Walker Dave Alston and his terrier Murray join Roseanna Cunningham, Francesca Osowska and landowner Robin Niven near Loch Leven. Photo: Suzanne Moore

Walker Dave Alston and his terrier Murray join Roseanna Cunningham, Francesca Osowska and landowner Robin Niven near Loch Leven. Photo: Suzanne Moore

More than 100 miles of new and improved paths will be created in Scotland in a bid to boost access for the public.

By the end of the year, routes the equivalent of the length of the West Highland Way will have been established under the Improving Public Access scheme.

Scottish Natural Heritage, the Holyrood government’s advisory body on the outdoors, said the paths will make it easier for people to enjoy the countryside with opportunities for walkers, wheelchair users, cyclists, horse riders and buggy users.

The new and improved paths will connect towns and villages and provide a variety of ways to explore the outdoors in coastal areas, along riverbanks, to viewpoints and around farmland.

Some of the paths will also form part of longer distance routes such as the John Muir Way.

Since opening in 2015 to farmers, local authorities, charities and community groups, a wide range of projects has benefited from funding as part of the Agri-Environment Climate Scheme to improve existing paths or create new ones.

In Dumfries and Galloway, St Ninian’s Cave near Whithorn, said to be the retreat of Scotland’s first saint, can now be more easily reached by the improved coastal path. An easy-access path is also proving popular at the Ben Nevis Visitor Centre, where previously tree roots and muddy hollows restricted some from enjoying the riverside walk there.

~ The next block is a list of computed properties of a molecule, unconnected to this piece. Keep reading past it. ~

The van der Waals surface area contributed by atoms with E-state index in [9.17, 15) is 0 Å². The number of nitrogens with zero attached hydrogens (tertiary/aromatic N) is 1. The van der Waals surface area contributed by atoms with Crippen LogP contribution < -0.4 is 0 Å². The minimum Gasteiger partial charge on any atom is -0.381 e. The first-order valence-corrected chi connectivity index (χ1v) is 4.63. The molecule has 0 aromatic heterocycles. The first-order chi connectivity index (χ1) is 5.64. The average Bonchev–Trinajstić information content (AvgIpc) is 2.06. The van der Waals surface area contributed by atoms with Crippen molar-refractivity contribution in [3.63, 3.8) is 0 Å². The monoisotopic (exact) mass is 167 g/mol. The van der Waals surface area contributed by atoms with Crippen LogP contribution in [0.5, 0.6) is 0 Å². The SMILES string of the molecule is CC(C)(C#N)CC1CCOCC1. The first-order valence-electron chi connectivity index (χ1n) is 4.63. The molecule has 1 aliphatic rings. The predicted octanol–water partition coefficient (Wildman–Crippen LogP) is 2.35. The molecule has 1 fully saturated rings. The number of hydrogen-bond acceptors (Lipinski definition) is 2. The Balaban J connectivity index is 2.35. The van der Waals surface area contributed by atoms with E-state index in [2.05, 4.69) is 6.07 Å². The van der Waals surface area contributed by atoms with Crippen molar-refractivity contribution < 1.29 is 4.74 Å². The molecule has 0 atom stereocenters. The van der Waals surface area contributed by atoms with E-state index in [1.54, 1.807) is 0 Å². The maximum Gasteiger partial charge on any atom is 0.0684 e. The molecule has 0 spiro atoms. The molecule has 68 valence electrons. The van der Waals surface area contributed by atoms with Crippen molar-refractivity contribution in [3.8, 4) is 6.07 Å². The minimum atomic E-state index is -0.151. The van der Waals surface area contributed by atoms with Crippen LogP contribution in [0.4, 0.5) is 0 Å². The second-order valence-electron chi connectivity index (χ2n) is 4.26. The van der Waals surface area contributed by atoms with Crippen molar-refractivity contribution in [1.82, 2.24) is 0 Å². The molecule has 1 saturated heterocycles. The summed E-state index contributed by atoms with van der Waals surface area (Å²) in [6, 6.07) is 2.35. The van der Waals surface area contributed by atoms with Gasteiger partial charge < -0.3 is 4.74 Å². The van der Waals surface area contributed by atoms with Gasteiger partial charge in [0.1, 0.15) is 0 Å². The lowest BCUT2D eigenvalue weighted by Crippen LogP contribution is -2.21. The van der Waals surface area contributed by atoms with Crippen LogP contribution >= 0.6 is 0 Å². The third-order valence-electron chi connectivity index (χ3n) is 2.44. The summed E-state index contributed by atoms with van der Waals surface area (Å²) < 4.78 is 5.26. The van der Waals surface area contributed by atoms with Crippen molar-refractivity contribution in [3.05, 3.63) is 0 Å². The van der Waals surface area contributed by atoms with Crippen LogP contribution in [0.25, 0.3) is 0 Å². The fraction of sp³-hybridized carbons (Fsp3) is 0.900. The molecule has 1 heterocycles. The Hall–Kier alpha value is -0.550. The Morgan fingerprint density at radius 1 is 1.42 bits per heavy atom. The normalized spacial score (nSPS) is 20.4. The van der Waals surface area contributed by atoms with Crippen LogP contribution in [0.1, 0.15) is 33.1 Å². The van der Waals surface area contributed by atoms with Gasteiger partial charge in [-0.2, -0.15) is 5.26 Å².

Some of Scotland’s longer-distance routes have also seen improvements, including sections of the South Loch Ness Trail and the Rob Roy and Speyside Ways.

In total 138 projects have been funded, with 52 due to be completed in 2019.

Environment Secretary Roseanna Cunningham said: “What better way to mark the successful conclusion of May’s National Walking Month than to announce so many new walking paths for people to enjoy, connecting our towns and villages with Scotland’s amazing countryside.

“Thanks in part to EU funding, these new and improved pathways should encourage even more people to get outside and participate in recreational activities, with all the associated benefits for physical and mental health.

“The Scottish Government is very proud to fund this initiative, as we continue to champion the right to responsible access across Scotland.”

SNH chief executive Francesca Osowska said: “Scotland’s stunning countryside is one of our greatest assets, both for residents and visitors.

“We know that more people than ever before are visiting the outdoors on a regular basis which is great news given the many benefits for physical and mental health of getting outside.

“Good quality and well signposted paths can make it easier for more people to enjoy our great outdoors so with summer ahead it’s fantastic to be able to celebrate the success of this scheme in delivering so many quality routes across the country.”